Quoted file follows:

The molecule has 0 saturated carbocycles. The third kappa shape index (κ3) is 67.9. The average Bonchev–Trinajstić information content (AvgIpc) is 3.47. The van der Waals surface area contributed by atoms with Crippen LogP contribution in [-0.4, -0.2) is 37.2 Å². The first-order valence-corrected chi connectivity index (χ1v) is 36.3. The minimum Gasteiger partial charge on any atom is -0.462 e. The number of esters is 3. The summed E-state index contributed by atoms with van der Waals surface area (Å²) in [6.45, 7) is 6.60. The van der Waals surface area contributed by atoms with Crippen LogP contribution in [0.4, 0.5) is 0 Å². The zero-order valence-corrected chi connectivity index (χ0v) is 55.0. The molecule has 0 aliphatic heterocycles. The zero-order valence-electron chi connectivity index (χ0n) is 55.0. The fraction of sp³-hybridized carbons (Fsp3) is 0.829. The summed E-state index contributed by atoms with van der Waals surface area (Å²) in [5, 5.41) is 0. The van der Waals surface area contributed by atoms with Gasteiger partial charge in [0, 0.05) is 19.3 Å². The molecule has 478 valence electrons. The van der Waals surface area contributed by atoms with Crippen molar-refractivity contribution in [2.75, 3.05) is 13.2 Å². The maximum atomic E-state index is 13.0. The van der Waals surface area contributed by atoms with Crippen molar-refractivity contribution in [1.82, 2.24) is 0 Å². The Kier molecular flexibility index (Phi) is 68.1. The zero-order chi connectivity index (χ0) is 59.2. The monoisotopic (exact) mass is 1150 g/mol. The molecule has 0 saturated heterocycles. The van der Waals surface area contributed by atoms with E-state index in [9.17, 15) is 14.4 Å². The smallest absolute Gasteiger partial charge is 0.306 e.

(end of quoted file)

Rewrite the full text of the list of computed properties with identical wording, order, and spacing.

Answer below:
The molecule has 0 saturated carbocycles. The third kappa shape index (κ3) is 67.9. The average Bonchev–Trinajstić information content (AvgIpc) is 3.47. The van der Waals surface area contributed by atoms with Crippen LogP contribution in [-0.4, -0.2) is 37.2 Å². The first-order valence-corrected chi connectivity index (χ1v) is 36.3. The minimum Gasteiger partial charge on any atom is -0.462 e. The number of esters is 3. The summed E-state index contributed by atoms with van der Waals surface area (Å²) in [6.45, 7) is 6.60. The van der Waals surface area contributed by atoms with Crippen LogP contribution in [0.4, 0.5) is 0 Å². The zero-order valence-corrected chi connectivity index (χ0v) is 55.0. The molecule has 0 aliphatic heterocycles. The zero-order valence-electron chi connectivity index (χ0n) is 55.0. The fraction of sp³-hybridized carbons (Fsp3) is 0.829. The summed E-state index contributed by atoms with van der Waals surface area (Å²) in [5, 5.41) is 0. The van der Waals surface area contributed by atoms with Gasteiger partial charge in [0, 0.05) is 19.3 Å². The molecule has 478 valence electrons. The van der Waals surface area contributed by atoms with Crippen molar-refractivity contribution in [2.75, 3.05) is 13.2 Å². The maximum atomic E-state index is 13.0. The van der Waals surface area contributed by atoms with Crippen molar-refractivity contribution in [1.82, 2.24) is 0 Å². The Kier molecular flexibility index (Phi) is 68.1. The zero-order chi connectivity index (χ0) is 59.2. The monoisotopic (exact) mass is 1150 g/mol. The molecule has 0 saturated heterocycles. The van der Waals surface area contributed by atoms with E-state index in [9.17, 15) is 14.4 Å². The smallest absolute Gasteiger partial charge is 0.306 e.